Schools have been shut for 11 school days and it is 14 days since they announced ‘lockdown’. To say it has been a whirlwind is an understatement. The previous two weeks had felt like a never-ending rollercoaster as the situation changed daily and announcement of schools closing raised more challenges than it seemed to solve. But we got through it. Changing lessons to online learning, setting up provision in school for those students who needed to come in and trying to find answers to a million and one other things that you take for granted in a school but suddenly become an issue when staff and students are not in the building.
Yet talking about school and learning and education is not what is on my mind tonight. Tonight I am being far more selfish and wondering how I will cope when this all ends.
You see I am not finding being in my flat on my own too hard – that is my normal in life. My weekend was no different to my weekend’s before lockdown. I stayed in bed late reading or watching something on iPlayer and spent the days pottering round my flat – and managing to make all the muscles in my torso complain after putting them through a 1982 jazzercise class!
But what I am worried about is that I am now busier than ever as the rest of the world goes online and activities I usually cannot take part in because I am at work or I am too shy to go on my own have now been made available to me within my living room. Online exercise classes, streaming of theatre performances and people posting talks for online conferences fill up my days. Joining the #greatbritishhomechorus is a highlight of my day as I have not found a choir since I moved to the Midlands.
So my worry is what happens when it stops. What happens when this ends. My diary will look empty again. And the reluctance to go out and mix in large groups of people in social situations which I have always had (due to what google tells me is social anxiety) will not only be there but be even stronger because I have not had to force myself to do it for so long.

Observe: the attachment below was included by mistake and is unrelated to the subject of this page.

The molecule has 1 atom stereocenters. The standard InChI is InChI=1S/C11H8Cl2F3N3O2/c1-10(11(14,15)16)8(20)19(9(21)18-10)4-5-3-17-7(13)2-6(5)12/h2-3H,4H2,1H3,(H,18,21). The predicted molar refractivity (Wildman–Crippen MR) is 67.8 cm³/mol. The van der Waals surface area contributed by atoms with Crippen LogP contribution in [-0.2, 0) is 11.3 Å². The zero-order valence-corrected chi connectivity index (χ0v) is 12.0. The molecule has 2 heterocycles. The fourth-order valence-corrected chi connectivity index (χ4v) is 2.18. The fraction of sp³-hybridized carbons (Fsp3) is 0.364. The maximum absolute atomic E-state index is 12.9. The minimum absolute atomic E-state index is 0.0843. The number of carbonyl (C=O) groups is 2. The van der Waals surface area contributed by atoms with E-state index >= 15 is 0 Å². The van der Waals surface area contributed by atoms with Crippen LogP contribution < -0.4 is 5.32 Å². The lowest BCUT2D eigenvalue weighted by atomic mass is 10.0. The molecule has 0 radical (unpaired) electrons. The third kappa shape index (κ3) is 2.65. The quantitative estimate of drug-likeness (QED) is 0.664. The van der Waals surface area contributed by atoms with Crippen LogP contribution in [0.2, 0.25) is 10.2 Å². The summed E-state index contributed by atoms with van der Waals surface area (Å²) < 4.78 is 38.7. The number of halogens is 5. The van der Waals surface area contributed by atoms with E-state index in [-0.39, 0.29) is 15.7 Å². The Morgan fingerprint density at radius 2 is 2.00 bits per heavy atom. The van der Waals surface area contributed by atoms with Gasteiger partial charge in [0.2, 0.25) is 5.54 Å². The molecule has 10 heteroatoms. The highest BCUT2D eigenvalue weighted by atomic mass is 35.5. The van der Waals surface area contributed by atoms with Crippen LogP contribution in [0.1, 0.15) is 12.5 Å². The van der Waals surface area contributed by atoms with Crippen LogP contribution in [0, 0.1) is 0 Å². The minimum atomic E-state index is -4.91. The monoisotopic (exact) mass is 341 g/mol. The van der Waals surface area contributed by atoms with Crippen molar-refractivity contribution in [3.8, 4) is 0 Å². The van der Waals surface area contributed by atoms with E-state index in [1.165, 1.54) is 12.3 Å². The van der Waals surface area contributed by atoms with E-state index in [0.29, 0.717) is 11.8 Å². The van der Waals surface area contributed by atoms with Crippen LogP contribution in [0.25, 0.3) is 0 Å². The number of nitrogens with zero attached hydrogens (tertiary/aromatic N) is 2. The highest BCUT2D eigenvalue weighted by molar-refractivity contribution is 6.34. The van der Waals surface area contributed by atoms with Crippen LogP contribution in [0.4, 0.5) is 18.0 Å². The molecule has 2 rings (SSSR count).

People are, quite rightly, saying check in on those on their own. ITV are running a get Britain talking campaign to get people to connect. I continue to speak to colleagues daily and my parents regularly and have endless WhatsApp conversations with two close friends. Again my normal continues. But if there does become more people I talk to, like the activities I am now able to be part of, what happens when we are ‘released’? Does all this connection disappear again?
I have repeatedly said I am ok on my own and berated the people who have told me I should settle down with someone. I always say while other people get engaged, married or have children, I would rather travel the world. And that has not changed.
So my selfish thoughts tonight are because I cannot shake the worrying. Not about now and the impact of the ‘isolation’ this virus is keeping us all in. But about the feeling of loneliness and real isolation that will come when this ends. When life goes back to normal. I know I was fine before – I am just hoping people do not suddenly forget those of us on our own and think that just because we are ‘allowed’ out again means we have places to go and people to see.
End note: Reading this back makes me sound a bit like I do nothing and anyone who knows me knows I am always signing up for things. But that is to force me to go out and do things. I would always much prefer to stay at home with Netflix! I know I will be back booking myself things to do when this is over too. I would just like people to know that there is another side to me – behind the jokes about doing what I want and that I do not have to balance child care and work and all those things, there is a person who does get lonely and whose coping mechanism means you are unlikely to ever get that impression.
And now I have indulged myself, I will return to blogging about education and learning and geography and travel. I just needed to get this out of my head.